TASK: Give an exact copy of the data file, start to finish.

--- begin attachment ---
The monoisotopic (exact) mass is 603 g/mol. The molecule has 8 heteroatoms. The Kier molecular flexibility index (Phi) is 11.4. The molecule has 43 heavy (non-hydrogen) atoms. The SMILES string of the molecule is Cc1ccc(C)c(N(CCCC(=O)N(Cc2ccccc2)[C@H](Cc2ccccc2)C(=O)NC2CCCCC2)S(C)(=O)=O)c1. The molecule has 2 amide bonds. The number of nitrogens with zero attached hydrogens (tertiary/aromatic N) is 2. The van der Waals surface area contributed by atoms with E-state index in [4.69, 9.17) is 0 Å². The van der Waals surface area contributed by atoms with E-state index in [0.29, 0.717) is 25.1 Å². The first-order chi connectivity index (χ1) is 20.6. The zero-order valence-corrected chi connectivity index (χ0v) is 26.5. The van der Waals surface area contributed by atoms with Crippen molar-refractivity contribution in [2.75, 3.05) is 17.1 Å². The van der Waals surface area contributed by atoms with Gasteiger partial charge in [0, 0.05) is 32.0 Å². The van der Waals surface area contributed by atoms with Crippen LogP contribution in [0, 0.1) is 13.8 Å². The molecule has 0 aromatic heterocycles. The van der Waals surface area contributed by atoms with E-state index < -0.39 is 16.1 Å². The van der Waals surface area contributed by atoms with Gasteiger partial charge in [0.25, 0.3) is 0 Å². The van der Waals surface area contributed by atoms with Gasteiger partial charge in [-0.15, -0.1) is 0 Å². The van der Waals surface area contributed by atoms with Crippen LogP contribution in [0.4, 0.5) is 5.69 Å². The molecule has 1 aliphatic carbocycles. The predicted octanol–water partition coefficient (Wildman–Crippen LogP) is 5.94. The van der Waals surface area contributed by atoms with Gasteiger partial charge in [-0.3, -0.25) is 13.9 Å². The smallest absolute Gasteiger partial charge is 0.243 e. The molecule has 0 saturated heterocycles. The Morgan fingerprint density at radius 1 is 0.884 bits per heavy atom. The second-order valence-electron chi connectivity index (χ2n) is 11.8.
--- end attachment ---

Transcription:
The monoisotopic (exact) mass is 603 g/mol. The molecule has 8 heteroatoms. The Kier molecular flexibility index (Phi) is 11.4. The molecule has 43 heavy (non-hydrogen) atoms. The SMILES string of the molecule is Cc1ccc(C)c(N(CCCC(=O)N(Cc2ccccc2)[C@H](Cc2ccccc2)C(=O)NC2CCCCC2)S(C)(=O)=O)c1. The molecule has 2 amide bonds. The number of nitrogens with zero attached hydrogens (tertiary/aromatic N) is 2. The van der Waals surface area contributed by atoms with E-state index in [4.69, 9.17) is 0 Å². The van der Waals surface area contributed by atoms with E-state index in [0.29, 0.717) is 25.1 Å². The first-order chi connectivity index (χ1) is 20.6. The zero-order valence-corrected chi connectivity index (χ0v) is 26.5. The van der Waals surface area contributed by atoms with Crippen molar-refractivity contribution in [2.75, 3.05) is 17.1 Å². The van der Waals surface area contributed by atoms with Gasteiger partial charge in [0, 0.05) is 32.0 Å². The van der Waals surface area contributed by atoms with Crippen LogP contribution in [0, 0.1) is 13.8 Å². The molecule has 0 aromatic heterocycles. The van der Waals surface area contributed by atoms with E-state index < -0.39 is 16.1 Å². The van der Waals surface area contributed by atoms with Gasteiger partial charge in [0.25, 0.3) is 0 Å². The van der Waals surface area contributed by atoms with Gasteiger partial charge in [-0.15, -0.1) is 0 Å². The van der Waals surface area contributed by atoms with Crippen LogP contribution in [0.4, 0.5) is 5.69 Å². The molecule has 1 aliphatic carbocycles. The predicted octanol–water partition coefficient (Wildman–Crippen LogP) is 5.94. The van der Waals surface area contributed by atoms with Gasteiger partial charge in [-0.3, -0.25) is 13.9 Å². The smallest absolute Gasteiger partial charge is 0.243 e. The molecule has 0 saturated heterocycles. The Morgan fingerprint density at radius 1 is 0.884 bits per heavy atom. The second-order valence-electron chi connectivity index (χ2n) is 11.8.